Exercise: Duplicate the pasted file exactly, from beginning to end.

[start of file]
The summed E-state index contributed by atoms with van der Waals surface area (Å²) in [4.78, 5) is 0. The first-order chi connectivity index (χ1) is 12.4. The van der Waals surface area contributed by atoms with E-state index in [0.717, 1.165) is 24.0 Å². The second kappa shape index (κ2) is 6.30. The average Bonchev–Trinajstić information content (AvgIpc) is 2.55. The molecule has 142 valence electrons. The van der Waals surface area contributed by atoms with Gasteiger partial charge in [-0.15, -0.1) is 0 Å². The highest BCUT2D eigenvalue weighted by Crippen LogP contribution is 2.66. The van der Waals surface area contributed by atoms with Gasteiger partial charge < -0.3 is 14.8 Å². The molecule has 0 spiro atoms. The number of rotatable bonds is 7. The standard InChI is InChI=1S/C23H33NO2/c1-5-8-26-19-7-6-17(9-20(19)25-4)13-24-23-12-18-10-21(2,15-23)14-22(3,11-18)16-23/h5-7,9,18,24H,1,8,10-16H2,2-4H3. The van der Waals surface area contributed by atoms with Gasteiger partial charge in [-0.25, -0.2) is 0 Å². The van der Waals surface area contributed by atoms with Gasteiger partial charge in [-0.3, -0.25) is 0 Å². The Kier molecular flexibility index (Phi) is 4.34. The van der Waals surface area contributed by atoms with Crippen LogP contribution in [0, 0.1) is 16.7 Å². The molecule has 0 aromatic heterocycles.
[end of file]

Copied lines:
The summed E-state index contributed by atoms with van der Waals surface area (Å²) in [4.78, 5) is 0. The first-order chi connectivity index (χ1) is 12.4. The van der Waals surface area contributed by atoms with E-state index in [0.717, 1.165) is 24.0 Å². The second kappa shape index (κ2) is 6.30. The average Bonchev–Trinajstić information content (AvgIpc) is 2.55. The molecule has 142 valence electrons. The van der Waals surface area contributed by atoms with Gasteiger partial charge in [-0.15, -0.1) is 0 Å². The highest BCUT2D eigenvalue weighted by Crippen LogP contribution is 2.66. The van der Waals surface area contributed by atoms with Gasteiger partial charge < -0.3 is 14.8 Å². The molecule has 0 spiro atoms. The number of rotatable bonds is 7. The standard InChI is InChI=1S/C23H33NO2/c1-5-8-26-19-7-6-17(9-20(19)25-4)13-24-23-12-18-10-21(2,15-23)14-22(3,11-18)16-23/h5-7,9,18,24H,1,8,10-16H2,2-4H3. The van der Waals surface area contributed by atoms with Gasteiger partial charge in [-0.25, -0.2) is 0 Å². The van der Waals surface area contributed by atoms with Gasteiger partial charge in [-0.3, -0.25) is 0 Å². The Kier molecular flexibility index (Phi) is 4.34. The van der Waals surface area contributed by atoms with Crippen LogP contribution in [0, 0.1) is 16.7 Å². The molecule has 0 aromatic heterocycles.